Monday Mashup: Finding amphibians with sounds of spring

LANSING—In 2006, Edythe Sonntag took off in her car in search of an amphibian no bigger than her thumbnail.

The Michigan State University doctoral student racked up 14,000 miles on her vehicle that summer, but Sonntag also got a better idea of how Blanchard’s cricket frog populations have declined over time. She used the Michigan Frog and Toad Survey to help.
The survey, along with other reports about historical populations, allowed Sonntag to visit each site where the frog had been documented.

Cricket frog habitat

From mid-May to mid-July, surveyors can identify the cricket frog in muddy, semi-open habitat by its breeding call which sounds like two pebbles tapped together. Photo: Jim Harding

Next month marks the 15th year that Michigan conservation officials will help residents conduct population surveys of the state’s 13 frog and toad species. All eight Great Lakes states have some form of frog and toad survey each year. The first survey was developed and implemented in 1981 by Ruth Hine and Mike Mossman of the Wisconsin Department of Natural Resources.

Michigan’s survey began in 1996 with department biologist Ray Rustem. Scientific reports have documented amphibian declines in the United States since the 1980s. No universal factor has been identified for the declines, but scientists suspect they may be due to habitat destruction or alteration, chemical pollution, amphibian diseases, climate change and others. Rustem started a volunteer program to monitor Michigan’s populations.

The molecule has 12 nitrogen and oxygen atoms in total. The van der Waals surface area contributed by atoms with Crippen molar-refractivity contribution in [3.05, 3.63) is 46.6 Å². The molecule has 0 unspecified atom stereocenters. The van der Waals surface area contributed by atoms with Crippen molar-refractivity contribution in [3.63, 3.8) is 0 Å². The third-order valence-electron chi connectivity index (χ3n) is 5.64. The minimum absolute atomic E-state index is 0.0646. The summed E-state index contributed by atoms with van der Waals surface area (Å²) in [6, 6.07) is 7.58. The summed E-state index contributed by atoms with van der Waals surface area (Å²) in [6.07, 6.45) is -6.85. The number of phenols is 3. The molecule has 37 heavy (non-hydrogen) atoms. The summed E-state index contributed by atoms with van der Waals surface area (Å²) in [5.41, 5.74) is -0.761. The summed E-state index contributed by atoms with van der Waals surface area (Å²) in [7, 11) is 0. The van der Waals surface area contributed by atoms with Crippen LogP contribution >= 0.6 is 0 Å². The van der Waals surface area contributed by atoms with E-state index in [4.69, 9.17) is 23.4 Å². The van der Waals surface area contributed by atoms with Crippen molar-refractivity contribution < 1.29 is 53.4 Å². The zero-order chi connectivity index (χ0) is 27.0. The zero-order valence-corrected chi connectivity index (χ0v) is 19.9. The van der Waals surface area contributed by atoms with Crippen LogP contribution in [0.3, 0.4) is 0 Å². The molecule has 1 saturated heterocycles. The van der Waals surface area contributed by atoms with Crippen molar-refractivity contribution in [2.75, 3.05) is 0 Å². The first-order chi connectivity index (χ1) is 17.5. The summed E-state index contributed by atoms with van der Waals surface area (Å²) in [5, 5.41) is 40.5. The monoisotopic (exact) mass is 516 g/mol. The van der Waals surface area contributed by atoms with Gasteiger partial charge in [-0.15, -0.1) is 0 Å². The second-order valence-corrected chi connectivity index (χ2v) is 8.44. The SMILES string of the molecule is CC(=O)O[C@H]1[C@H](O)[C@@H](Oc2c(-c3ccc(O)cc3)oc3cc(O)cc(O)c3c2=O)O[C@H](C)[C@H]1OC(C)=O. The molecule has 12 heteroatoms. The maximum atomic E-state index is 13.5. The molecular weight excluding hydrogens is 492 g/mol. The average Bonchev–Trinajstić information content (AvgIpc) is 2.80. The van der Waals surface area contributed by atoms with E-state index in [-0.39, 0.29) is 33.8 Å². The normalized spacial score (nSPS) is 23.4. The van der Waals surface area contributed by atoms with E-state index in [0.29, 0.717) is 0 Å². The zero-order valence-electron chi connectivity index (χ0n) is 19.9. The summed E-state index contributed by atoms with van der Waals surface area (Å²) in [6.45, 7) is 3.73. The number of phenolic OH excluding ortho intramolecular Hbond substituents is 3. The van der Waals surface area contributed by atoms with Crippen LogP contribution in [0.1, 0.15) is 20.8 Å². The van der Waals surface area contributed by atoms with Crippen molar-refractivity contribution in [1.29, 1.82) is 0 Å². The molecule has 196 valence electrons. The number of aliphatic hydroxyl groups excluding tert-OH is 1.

One to 50 volunteers are assigned to one of more than 400 routes across the state each spring. Starting in April, volunteers—school classes, biologists and members of the public—visit their assigned areas three times throughout the frogs’ breeding season. Species are identified by their distinct breeding calls between March and June. Volunteers train with a CD of the calls before taking a route.

Numbers appear stable

Last year’s results show stable numbers, according to Lori Sargent, survey coordinator and endangered species specialist.

“Most of the common ones are staying common and the rare ones are staying rare,” she said.

Fowlers toad. Photo: Jim Harding

But volunteers heard no Fowler’s toad calls last year. Sargent said they are typically common, but she’s not worried. The survey is primarily used to indicate geographic locations where the department may not have a route or sites in the state where additional surveying should be completed to gain more information about species found there.

That is the case for Fowler’s toad, Sargent said. Because volunteers visit areas where frogs already have been heard, Sargent said other populations may exist in areas that aren’t highlighted by volunteer routes.

The survey is also used to identify future research projects on specific species and situations. Most of the other Great Lakes frog and toad surveys are operated by state environmental or natural resources departments, though Illinois and Pennsylvania do not have statewide surveys and instead have environmental groups that do local forms of surveys.

States often report their results to herpetology atlas projects that collect data on amphibians and reptiles for the state or to the U.S. Geological Survey’s North American Amphibian Monitoring Program. The program attempted to standardize the protocol for